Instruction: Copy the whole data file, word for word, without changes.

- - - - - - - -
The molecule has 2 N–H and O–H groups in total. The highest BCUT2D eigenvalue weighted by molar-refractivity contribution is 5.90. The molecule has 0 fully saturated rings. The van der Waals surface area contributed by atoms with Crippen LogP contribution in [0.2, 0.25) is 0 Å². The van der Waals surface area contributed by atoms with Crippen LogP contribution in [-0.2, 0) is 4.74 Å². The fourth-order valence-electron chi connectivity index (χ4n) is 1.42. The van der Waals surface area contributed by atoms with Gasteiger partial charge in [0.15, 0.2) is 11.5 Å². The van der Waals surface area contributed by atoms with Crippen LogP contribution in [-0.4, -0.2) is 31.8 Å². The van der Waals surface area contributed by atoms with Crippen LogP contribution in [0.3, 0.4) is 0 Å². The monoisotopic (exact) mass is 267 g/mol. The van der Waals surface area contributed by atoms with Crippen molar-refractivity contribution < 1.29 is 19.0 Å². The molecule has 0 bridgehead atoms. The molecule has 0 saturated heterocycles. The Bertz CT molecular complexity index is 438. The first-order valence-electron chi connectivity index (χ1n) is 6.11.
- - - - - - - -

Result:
The molecule has 2 N–H and O–H groups in total. The highest BCUT2D eigenvalue weighted by molar-refractivity contribution is 5.90. The molecule has 0 fully saturated rings. The van der Waals surface area contributed by atoms with Crippen LogP contribution in [0.2, 0.25) is 0 Å². The van der Waals surface area contributed by atoms with Crippen LogP contribution in [-0.2, 0) is 4.74 Å². The fourth-order valence-electron chi connectivity index (χ4n) is 1.42. The van der Waals surface area contributed by atoms with Gasteiger partial charge in [0.15, 0.2) is 11.5 Å². The van der Waals surface area contributed by atoms with Crippen LogP contribution in [-0.4, -0.2) is 31.8 Å². The van der Waals surface area contributed by atoms with Crippen LogP contribution in [0.3, 0.4) is 0 Å². The monoisotopic (exact) mass is 267 g/mol. The van der Waals surface area contributed by atoms with Crippen molar-refractivity contribution < 1.29 is 19.0 Å². The molecule has 0 bridgehead atoms. The molecule has 0 saturated heterocycles. The Bertz CT molecular complexity index is 438. The first-order valence-electron chi connectivity index (χ1n) is 6.11.